Think about all of the time you need to spend studying for the GMAT. Then imagine that, instead of taking the GMAT by yourself, you were allowed to get a friend to take the test with you. The amount of work you would need to do on test day would certainly shrink, but by how much? This type of question is at the crux of combined work problems.

Your first thought, if you could split the GMAT with a friend, might be that you would only need to do half of the work. But that would not necessarily be the case. The friend that you picked might not be as good at math as you, so in the time you could do two math problems, your friend could only do one. Now, of the 37 questions on the quantitative portion of the GMAT, you will need to plan to do about 25 of them, while your friend does 12.

You also might want to figure out how long it will take you to finish the section working together. Again, though, you cannot just figure that you will complete the section in half as much time. You would need to find out how long it takes each of you to complete a math problem in order to find out how long the test will take.

Take a few minutes to see if you can come up with a way you could calculate this, then try the GMAT problem below to see if your method works. Once you have given it a shot, take a look at the explanation to see if you reached the correct answer and learn how to handle combined work problems in the future.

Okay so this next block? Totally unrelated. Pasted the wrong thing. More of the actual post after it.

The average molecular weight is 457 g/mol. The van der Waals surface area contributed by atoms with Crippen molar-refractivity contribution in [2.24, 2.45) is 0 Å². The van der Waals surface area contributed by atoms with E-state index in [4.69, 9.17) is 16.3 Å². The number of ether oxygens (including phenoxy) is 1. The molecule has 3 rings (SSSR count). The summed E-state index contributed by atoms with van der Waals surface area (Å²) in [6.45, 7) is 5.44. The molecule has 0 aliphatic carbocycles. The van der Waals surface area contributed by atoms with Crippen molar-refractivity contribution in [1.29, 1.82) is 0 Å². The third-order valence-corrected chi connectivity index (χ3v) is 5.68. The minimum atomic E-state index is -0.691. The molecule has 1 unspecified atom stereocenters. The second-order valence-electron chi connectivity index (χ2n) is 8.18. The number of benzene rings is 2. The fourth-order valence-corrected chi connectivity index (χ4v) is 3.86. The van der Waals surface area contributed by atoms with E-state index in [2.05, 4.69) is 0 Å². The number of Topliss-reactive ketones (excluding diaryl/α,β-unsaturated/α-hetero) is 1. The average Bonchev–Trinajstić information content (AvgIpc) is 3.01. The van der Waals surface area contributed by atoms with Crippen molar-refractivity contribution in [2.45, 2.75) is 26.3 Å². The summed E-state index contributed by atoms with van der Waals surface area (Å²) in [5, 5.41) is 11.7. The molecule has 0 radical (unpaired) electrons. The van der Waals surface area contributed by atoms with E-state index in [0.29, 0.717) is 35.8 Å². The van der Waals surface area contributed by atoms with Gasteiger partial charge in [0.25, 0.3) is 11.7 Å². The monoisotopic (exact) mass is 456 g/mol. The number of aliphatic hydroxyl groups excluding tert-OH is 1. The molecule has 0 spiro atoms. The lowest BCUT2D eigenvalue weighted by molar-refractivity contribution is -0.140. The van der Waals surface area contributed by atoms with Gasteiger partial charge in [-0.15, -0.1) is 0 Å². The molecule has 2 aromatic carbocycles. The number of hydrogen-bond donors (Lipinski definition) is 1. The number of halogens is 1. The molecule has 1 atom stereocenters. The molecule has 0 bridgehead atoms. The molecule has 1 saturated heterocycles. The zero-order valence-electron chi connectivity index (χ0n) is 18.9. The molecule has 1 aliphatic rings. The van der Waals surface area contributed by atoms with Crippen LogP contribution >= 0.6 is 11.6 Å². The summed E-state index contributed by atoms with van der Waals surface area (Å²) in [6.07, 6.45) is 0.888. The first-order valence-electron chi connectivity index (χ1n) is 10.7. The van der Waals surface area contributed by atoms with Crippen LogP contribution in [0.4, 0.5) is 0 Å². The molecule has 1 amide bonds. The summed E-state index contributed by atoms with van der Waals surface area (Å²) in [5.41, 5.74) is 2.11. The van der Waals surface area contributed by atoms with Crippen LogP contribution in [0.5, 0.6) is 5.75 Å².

**Problem:**

Pipe A can fill a tank in 3 hours. If pipe B can fill the same tank in 2 hours, how many minutes will it take both pipes to fill 2/3 of the tank?

(A) 30

(B) 48

(C) 54

(D) 60

(E) 72

**Solution:**

The key to combined work problems is to focus on hourly rates. While problems will often tell you how many hours it takes to do a job, solving will depend on looking at how much of the job can be completed in one hour.

In this problem we are told pipe A fills the tank in 3 hours. We should immediately determine how much of the tank pipe A will fill in one hour. To find this, simply take the inverse of the hours per job. Here, the inverse of 3 is 1/3, so we know that pipe A fills 1/3 of the tank in an hour.

Next, find the rate for pipe B. Since pipe B fills the tank in 2 hours, we know that it fills 1/2 of the tank in one hour. Now we can add these fractions together to determine how much of the tank will be filled after one hour if both pipes are working. 1/2 + 1/3 = 3/6 + 2/6 = 5/6. To reach the time it takes to complete the job, invert the result. Because 5/6 is jobs per hour, 6/5 will be hours per job.

However, we only want to fill 2/3 of the tank, which will take 2/3 as long. (2/3)(6/5) = 4/5 of an hour. Finally, since the question asks for the result in minutes, we must convert 4/5 of an hour into minutes. We accomplish this by multiplying 60 – the number of minutes in an hour – by 4/5. 60(4/5) = 48, which is answer (B) and is correct.

Bret has been teaching for Kaplan since 2005, and has helped over 1000 students with their GMAT preparation. He spent three years teaching in Manhattan, where he served as an Elite Teacher and a full-time instructor, before moving to London, where he is now the GMAT Master Teacher for Kaplan’s London Center. As the GMAT Master Teacher, Bret trains, observes and mentors teachers, in addition to continuing his own teaching and tutoring, and has taught courses across Europe, including Italy, Ireland, and Germany. Bret contributes to Kaplan’s GMAT curriculum on an on-going basis, and was also a contributor to Kaplan's 2010 GMAT course.